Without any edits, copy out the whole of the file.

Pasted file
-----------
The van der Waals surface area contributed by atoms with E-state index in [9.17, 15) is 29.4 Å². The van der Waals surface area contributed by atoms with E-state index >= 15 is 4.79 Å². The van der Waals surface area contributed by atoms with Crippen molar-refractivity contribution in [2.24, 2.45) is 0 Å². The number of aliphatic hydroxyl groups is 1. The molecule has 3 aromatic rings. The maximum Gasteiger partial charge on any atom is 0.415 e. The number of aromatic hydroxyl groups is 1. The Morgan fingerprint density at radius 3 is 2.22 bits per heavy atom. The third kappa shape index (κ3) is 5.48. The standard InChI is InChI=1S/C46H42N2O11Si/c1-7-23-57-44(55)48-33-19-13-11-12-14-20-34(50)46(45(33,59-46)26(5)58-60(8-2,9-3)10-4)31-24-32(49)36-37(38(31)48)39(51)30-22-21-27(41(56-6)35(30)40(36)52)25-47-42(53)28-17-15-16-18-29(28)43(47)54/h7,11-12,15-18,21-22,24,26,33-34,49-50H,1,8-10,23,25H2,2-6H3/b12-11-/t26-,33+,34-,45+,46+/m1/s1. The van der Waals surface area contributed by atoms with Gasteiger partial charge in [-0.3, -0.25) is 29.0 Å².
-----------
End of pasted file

The van der Waals surface area contributed by atoms with E-state index in [9.17, 15) is 29.4 Å². The van der Waals surface area contributed by atoms with E-state index >= 15 is 4.79 Å². The van der Waals surface area contributed by atoms with Crippen molar-refractivity contribution in [2.24, 2.45) is 0 Å². The number of aliphatic hydroxyl groups is 1. The molecule has 3 aromatic rings. The maximum Gasteiger partial charge on any atom is 0.415 e. The number of aromatic hydroxyl groups is 1. The Morgan fingerprint density at radius 3 is 2.22 bits per heavy atom. The third kappa shape index (κ3) is 5.48. The standard InChI is InChI=1S/C46H42N2O11Si/c1-7-23-57-44(55)48-33-19-13-11-12-14-20-34(50)46(45(33,59-46)26(5)58-60(8-2,9-3)10-4)31-24-32(49)36-37(38(31)48)39(51)30-22-21-27(41(56-6)35(30)40(36)52)25-47-42(53)28-17-15-16-18-29(28)43(47)54/h7,11-12,15-18,21-22,24,26,33-34,49-50H,1,8-10,23,25H2,2-6H3/b12-11-/t26-,33+,34-,45+,46+/m1/s1. The van der Waals surface area contributed by atoms with Gasteiger partial charge in [-0.3, -0.25) is 29.0 Å².